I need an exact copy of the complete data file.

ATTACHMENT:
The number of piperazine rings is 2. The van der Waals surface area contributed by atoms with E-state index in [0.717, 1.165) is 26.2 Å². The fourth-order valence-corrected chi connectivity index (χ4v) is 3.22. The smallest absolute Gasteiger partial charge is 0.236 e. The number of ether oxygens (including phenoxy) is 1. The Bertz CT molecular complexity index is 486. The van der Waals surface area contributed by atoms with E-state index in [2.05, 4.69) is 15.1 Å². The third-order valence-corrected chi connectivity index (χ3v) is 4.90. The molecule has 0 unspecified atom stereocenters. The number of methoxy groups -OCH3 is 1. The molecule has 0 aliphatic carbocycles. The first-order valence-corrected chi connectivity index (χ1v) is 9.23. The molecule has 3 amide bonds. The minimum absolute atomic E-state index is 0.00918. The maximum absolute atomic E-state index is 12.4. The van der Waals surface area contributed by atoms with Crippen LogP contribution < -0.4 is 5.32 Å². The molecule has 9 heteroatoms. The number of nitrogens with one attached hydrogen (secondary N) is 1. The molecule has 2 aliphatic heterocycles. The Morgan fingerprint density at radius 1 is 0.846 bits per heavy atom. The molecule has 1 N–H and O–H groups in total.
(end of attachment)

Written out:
The number of piperazine rings is 2. The van der Waals surface area contributed by atoms with E-state index in [0.717, 1.165) is 26.2 Å². The fourth-order valence-corrected chi connectivity index (χ4v) is 3.22. The smallest absolute Gasteiger partial charge is 0.236 e. The number of ether oxygens (including phenoxy) is 1. The Bertz CT molecular complexity index is 486. The van der Waals surface area contributed by atoms with E-state index in [2.05, 4.69) is 15.1 Å². The third-order valence-corrected chi connectivity index (χ3v) is 4.90. The molecule has 0 unspecified atom stereocenters. The number of methoxy groups -OCH3 is 1. The molecule has 0 aliphatic carbocycles. The first-order valence-corrected chi connectivity index (χ1v) is 9.23. The molecule has 3 amide bonds. The minimum absolute atomic E-state index is 0.00918. The maximum absolute atomic E-state index is 12.4. The van der Waals surface area contributed by atoms with Crippen LogP contribution < -0.4 is 5.32 Å². The molecule has 9 heteroatoms. The number of nitrogens with one attached hydrogen (secondary N) is 1. The molecule has 2 aliphatic heterocycles. The Morgan fingerprint density at radius 1 is 0.846 bits per heavy atom. The molecule has 1 N–H and O–H groups in total.